Thiele and colleagues found that alcohol, a physiological stressor, activates the CRF neurons in the extended amygdala, which directly act on the ventral tegmental area. These observations in mice suggest that when someone drinks alcohol, CRF neurons become active in the extended amygdala and act on the ventral tegmental area to promote continued and excessive drinking, culminating in a binge.

Thiele says the findings could shed light on future pharmacological treatments to curb binge drinking and may help prevent the transition to alcohol dependence.
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A DNA Sequencer in Every Pocket

A DNA Sequencer in Every Pocket | The future of medicine and health |
Aboard the International Space Station, six people are currently orbiting the planet at 17,000 miles per hour, taking in fifteen sunrises and sunsets every day. The view is unbeatable; the floating sensation, sublime.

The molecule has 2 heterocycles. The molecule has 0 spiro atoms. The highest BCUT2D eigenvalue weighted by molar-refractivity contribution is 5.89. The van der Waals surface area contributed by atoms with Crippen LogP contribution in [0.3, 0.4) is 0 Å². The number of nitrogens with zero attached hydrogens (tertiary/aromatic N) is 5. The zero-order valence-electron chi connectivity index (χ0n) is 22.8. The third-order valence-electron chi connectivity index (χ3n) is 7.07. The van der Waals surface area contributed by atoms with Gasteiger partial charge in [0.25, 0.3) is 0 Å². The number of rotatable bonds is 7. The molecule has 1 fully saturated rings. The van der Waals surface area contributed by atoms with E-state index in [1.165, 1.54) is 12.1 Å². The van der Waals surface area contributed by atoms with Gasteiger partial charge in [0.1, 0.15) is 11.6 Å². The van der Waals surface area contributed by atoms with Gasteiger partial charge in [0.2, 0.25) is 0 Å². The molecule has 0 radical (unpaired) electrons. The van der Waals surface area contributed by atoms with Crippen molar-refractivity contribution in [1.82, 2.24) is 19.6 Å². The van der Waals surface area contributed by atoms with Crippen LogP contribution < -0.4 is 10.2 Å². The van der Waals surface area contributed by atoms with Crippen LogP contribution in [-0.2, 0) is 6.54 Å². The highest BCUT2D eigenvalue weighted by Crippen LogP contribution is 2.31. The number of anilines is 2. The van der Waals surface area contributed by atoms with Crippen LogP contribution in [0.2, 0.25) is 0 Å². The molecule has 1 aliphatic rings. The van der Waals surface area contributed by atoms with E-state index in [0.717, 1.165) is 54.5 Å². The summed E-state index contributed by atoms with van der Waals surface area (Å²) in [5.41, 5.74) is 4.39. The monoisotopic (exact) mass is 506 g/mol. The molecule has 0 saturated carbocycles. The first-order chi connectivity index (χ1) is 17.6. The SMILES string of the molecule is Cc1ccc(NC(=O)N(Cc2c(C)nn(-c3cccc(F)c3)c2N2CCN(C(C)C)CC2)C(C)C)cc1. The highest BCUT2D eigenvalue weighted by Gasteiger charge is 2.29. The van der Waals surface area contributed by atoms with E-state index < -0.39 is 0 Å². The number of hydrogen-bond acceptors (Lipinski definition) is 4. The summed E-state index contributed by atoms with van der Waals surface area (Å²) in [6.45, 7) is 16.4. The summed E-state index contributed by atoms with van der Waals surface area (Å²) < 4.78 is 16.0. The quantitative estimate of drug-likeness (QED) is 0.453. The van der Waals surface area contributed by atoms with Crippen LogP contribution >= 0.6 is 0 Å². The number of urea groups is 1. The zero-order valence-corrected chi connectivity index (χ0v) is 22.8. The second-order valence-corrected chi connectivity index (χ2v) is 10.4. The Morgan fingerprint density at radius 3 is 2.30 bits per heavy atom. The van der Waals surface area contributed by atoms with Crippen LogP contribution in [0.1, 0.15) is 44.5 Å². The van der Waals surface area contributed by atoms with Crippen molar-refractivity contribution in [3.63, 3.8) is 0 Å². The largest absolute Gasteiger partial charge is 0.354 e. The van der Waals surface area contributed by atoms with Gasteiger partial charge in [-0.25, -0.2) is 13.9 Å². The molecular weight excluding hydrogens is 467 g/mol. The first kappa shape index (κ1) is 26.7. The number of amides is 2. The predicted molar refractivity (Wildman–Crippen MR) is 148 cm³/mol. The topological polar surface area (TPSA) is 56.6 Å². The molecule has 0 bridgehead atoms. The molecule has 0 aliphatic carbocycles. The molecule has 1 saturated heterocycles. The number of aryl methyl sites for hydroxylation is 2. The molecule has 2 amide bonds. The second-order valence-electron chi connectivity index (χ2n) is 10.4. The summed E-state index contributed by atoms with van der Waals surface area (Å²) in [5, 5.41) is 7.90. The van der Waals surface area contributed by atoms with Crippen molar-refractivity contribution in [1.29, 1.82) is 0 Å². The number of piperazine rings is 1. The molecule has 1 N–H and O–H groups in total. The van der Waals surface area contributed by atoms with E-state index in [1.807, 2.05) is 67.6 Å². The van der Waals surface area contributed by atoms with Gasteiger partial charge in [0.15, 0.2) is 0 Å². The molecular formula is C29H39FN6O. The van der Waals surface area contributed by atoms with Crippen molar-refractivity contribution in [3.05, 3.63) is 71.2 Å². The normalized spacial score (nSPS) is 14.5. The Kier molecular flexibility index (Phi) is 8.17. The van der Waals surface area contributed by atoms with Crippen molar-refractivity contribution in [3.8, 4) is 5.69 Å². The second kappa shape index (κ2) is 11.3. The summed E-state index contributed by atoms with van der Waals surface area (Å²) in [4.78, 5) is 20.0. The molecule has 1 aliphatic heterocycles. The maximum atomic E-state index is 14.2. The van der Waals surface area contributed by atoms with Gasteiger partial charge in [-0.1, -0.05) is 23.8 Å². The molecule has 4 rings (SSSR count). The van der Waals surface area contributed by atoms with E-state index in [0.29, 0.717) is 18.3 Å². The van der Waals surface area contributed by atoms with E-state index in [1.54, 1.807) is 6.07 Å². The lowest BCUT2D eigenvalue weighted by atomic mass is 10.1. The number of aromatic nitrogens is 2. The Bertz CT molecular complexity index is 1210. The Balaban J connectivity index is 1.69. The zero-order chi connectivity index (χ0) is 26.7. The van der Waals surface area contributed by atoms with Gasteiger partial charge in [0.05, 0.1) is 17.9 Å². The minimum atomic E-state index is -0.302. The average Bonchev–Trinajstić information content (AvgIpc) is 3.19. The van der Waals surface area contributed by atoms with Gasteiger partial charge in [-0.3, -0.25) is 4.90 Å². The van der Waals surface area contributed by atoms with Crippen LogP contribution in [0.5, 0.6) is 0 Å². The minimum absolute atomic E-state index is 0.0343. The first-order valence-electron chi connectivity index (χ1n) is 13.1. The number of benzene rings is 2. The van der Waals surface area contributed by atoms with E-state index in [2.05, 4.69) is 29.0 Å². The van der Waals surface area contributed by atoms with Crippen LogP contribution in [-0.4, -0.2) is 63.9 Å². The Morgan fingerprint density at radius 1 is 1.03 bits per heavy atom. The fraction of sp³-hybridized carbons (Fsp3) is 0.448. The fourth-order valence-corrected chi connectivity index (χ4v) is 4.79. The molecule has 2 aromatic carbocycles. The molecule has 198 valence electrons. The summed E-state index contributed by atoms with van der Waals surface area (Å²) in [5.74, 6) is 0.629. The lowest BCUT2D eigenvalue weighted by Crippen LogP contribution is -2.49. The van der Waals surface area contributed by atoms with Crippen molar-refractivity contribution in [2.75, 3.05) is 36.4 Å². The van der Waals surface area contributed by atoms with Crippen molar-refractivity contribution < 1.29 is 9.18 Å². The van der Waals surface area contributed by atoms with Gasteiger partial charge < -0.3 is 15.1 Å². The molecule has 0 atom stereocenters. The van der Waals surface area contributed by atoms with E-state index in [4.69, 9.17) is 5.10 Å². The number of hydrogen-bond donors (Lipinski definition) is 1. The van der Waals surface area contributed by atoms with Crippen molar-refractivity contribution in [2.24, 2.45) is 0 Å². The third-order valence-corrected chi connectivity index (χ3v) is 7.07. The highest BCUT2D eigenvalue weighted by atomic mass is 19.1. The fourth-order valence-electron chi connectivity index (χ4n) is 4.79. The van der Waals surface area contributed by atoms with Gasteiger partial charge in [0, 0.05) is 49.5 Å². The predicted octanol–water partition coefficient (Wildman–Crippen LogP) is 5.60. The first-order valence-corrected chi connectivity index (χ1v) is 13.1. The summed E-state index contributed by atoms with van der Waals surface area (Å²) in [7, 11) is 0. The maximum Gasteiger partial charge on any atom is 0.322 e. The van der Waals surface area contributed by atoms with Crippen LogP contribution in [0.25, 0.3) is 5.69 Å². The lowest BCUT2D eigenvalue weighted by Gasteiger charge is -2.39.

But good luck to them if they get sick.

There’s nothing on board the ISS that can definitively diagnose a disease, or identify the microbes behind it. Instead, sick astronauts have to settle for describing their symptoms to medical staff on the ground. They have no way of knowing for sure if their disease is bacterial, viral, or something else, or if raiding the station’s finite supply of antibiotics would do them any good.

If an astronaut could decipher the full genetic code of whatever’s plaguing her, she could identify the offending bug and work out if it’s vulnerable to any drugs. But until recently, this scenario would have been laughably impractical. Sequencers were all the size and weight of microwaves and fridges. They’d be impossible to cart aboard a space station, and probably wouldn’t have survived the trip.